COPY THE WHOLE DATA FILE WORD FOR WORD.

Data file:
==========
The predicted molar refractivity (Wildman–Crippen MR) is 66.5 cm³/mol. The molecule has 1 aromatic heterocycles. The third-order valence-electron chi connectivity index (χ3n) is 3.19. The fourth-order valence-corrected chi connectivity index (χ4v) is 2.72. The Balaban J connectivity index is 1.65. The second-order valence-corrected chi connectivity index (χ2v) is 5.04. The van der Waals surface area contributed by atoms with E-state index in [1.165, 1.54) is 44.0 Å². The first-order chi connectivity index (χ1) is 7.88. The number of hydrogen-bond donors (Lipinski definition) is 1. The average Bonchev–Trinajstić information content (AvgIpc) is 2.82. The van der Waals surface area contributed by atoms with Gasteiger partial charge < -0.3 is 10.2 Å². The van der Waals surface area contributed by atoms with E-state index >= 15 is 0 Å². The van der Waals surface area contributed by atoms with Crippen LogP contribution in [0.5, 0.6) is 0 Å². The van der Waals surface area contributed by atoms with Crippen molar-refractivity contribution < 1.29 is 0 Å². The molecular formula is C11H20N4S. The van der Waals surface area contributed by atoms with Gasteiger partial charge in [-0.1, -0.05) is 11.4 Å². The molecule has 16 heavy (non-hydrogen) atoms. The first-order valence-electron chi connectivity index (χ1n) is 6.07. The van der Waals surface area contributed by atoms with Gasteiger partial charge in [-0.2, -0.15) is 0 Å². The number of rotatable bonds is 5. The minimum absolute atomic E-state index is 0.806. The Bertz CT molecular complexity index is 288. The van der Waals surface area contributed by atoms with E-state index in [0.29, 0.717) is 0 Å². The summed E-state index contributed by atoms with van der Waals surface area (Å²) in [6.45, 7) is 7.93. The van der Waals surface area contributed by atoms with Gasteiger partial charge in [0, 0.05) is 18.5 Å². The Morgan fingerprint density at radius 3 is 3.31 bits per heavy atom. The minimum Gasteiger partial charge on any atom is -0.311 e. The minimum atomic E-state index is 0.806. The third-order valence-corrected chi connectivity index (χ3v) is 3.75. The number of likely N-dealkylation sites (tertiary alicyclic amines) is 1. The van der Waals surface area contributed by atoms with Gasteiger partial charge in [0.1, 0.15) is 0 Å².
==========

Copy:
The predicted molar refractivity (Wildman–Crippen MR) is 66.5 cm³/mol. The molecule has 1 aromatic heterocycles. The third-order valence-electron chi connectivity index (χ3n) is 3.19. The fourth-order valence-corrected chi connectivity index (χ4v) is 2.72. The Balaban J connectivity index is 1.65. The second-order valence-corrected chi connectivity index (χ2v) is 5.04. The van der Waals surface area contributed by atoms with E-state index in [1.165, 1.54) is 44.0 Å². The first-order chi connectivity index (χ1) is 7.88. The number of hydrogen-bond donors (Lipinski definition) is 1. The average Bonchev–Trinajstić information content (AvgIpc) is 2.82. The van der Waals surface area contributed by atoms with Gasteiger partial charge < -0.3 is 10.2 Å². The van der Waals surface area contributed by atoms with E-state index >= 15 is 0 Å². The van der Waals surface area contributed by atoms with Crippen LogP contribution in [0.5, 0.6) is 0 Å². The van der Waals surface area contributed by atoms with Crippen molar-refractivity contribution < 1.29 is 0 Å². The molecular formula is C11H20N4S. The van der Waals surface area contributed by atoms with Gasteiger partial charge in [-0.1, -0.05) is 11.4 Å². The molecule has 16 heavy (non-hydrogen) atoms. The first-order valence-electron chi connectivity index (χ1n) is 6.07. The van der Waals surface area contributed by atoms with Gasteiger partial charge in [-0.2, -0.15) is 0 Å². The number of rotatable bonds is 5. The minimum absolute atomic E-state index is 0.806. The Bertz CT molecular complexity index is 288. The van der Waals surface area contributed by atoms with E-state index in [0.29, 0.717) is 0 Å². The summed E-state index contributed by atoms with van der Waals surface area (Å²) in [6.45, 7) is 7.93. The van der Waals surface area contributed by atoms with Gasteiger partial charge in [0, 0.05) is 18.5 Å². The Morgan fingerprint density at radius 3 is 3.31 bits per heavy atom. The minimum Gasteiger partial charge on any atom is -0.311 e. The minimum atomic E-state index is 0.806. The third-order valence-corrected chi connectivity index (χ3v) is 3.75. The number of likely N-dealkylation sites (tertiary alicyclic amines) is 1. The van der Waals surface area contributed by atoms with Gasteiger partial charge in [0.1, 0.15) is 0 Å².